Fran Littlewood covers menopause and motherhood in ‘raw’ debut novel 

Fran Littlewood covers menopause and motherhood in ‘raw’ debut novel 

On the hottest day of the year, Grace Adams finally boils over. Abandoning her car in gridlocked traffic — not unlike Michael Douglas in the 1993 film Falling Down, except it’s North London instead of Los Angeles, and there are golf clubs rather than guns — Grace sets off on foot on a Leopold Bloom-like odyssey across the north of the city. Her mission is to deliver a melting birthday cake to her sixteen-year-old daughter Lotte, who has moved in with her dad and is no longer speaking to her.

This is the premise for Amazing Grace Adams, a novel about a perimenopausal polyglot propelled by anguish, rage, determination, and love. It’s funny and relatable, written by former financial journalist Fran Littlewood, who recently turned 50, and who also lives in North London with not one but three teenage daughters, and her partner. TV rights for the book have already been optioned by the Mare of Easttown producer.

The representations in the novel reflect much of modern life — how menopause decimates women’s conditioned capacity to suck things up, how women are viewed by the patriarchy, the impact of digital life on teenage girls, and co-parenting after separation. They all get an outing, albeit with fizz, humour, and pace; this is not a dull, earnest read. Language features prominently — Grace’s superpower is that she is a linguist, a former Carol Vorderman of letters. Her other superpower is rage — when faced with the daily irritants of being a middle-aged woman, she fights back.

“Lots of women are saying they’re feeling seen by it, that it’s relatable, which is something you have no idea about when you’re sitting at the kitchen table writing it,” Fran Littlewood tells me over Zoom. “[Film director] Jane Campion talks about this notion that over the age of 40, women become invisible and unfuckable — I felt my starting point was to refute this.

“I was so sick of the lazy representations of women in midlife, I wanted to write about the women I knew as interesting, nuanced, ambitious, funny people that they actually are. I wanted to write something raw, not vanilla, not sanitised.”

Fran Littlewood: “I wanted to look at womanhood at both ends of the spectrum”

What infuriates Littlewood — and the rest of us — is the double standard to which women are held. As well as being at the bottom of life’s U-bend during middle age — elderly parents, bereavement, dealing with teenagers while simultaneously navigating our own hormonal tsunamis, about which until very recently no-one ever spoke aloud — there is the weight of false societal pressure to carry it all off with aplomb. We are afforded little slack.

“Grace is 45 but she’s supposed to look 25,” says Littlewood. “She’s supposed to be a perfect mother, wife, friend, employee. It’s an impossible set up, yet we all feel like we are failing. So I think there’s this slow boil simmer of rage that we’re all living with. I loved the idea of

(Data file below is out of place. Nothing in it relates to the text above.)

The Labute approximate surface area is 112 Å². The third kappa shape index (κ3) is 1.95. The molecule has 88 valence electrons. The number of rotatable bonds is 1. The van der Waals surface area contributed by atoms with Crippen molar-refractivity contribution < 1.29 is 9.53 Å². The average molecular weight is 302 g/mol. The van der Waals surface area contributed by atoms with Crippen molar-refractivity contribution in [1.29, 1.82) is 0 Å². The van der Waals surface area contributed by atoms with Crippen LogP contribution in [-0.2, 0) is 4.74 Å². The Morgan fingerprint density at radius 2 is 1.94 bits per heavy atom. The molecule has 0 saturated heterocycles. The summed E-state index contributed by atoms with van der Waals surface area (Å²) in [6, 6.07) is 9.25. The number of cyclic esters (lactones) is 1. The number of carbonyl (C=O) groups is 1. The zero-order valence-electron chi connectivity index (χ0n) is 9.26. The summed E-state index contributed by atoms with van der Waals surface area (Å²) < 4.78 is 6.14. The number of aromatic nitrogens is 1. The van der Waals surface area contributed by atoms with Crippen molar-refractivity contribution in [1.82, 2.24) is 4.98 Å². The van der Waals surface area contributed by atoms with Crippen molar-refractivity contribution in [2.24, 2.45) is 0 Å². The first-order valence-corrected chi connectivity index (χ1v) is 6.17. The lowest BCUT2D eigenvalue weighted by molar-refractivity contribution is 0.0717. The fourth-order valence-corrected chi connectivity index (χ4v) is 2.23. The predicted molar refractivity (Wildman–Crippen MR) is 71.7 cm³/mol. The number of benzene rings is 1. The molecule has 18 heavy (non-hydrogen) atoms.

taking a perimenopausal woman and making her an action hero, and exploring parenthood and motherhood especially around teenagers.

“I wanted to look at womanhood at both ends of the spectrum and that awful clash of hormones. The teenage daughter is going through a complete rewiring of her brain and self, just as it happens in midlife to her mother. This rewiring in Grace heralds a return to a more authentic self, when you feel a bit more fuck-it about everything.”

In the past, menopause and puberty didn’t usually happen at the same time under the same roof — but as we now have our babies later, the cauldron of hormones often boils over in tandem. Littlewood writes with sensitivity about the difficulties faced by teenage girls navigating the romantic world for the first time (“You never forget your first heartbreak, how it consumes you and humiliates you and destroys you,” she says) and the sadness of emotional separation between parent and child that comes with adolescence.

“I wanted to explore loss,” she says. “Not just when they move out to go to university or whatever, but when they’re 13, 14, 15, and they grow away from you, and while it’s part of the process and you wouldn’t want it not to happen, it’s another kind of ambush. There’s a grief in losing a child to adulthood.” There is further, cataclysmic loss in the story, but no spoilers, obviously.

With her novel, Littlewood has joined the menopause fight-back generation, who thus far have generally been producing non-fiction about living with menopause — Mariella, Davina, Meg Mathews, etc. The character of Grace Adams takes the show on the road.

“It’s a day in the life of a woman,” says Littlewood. “So I had to include the micro aggressions through the lens of the crisis of violence against women and girls. The cat-calling, the sexual harassment, as a sociopolitical backdrop to women’s lives. It’s no wonder we have a low boiling rage all the time — yet you’re supposed to suck it up and smile, or you’re a crazy bitch.

“There’s been a real movement growing however, which I think should give us hope, makes us feel it’s possible to start a conversation, to try and create a shift as the taboo is being smashed. I feel that publicly, this is something new — but we have to keep it going, rather than saying, ‘right, we’ve done menopause, let’s move on’.”

We are very much still at the talking stage, rather than the systemic change stage. Littlewood recounts how she broke her arm in her mid-40s, but when she suggested to her (male) orthopaedic consultant that it was related to weakening bones in menopause, she was dism

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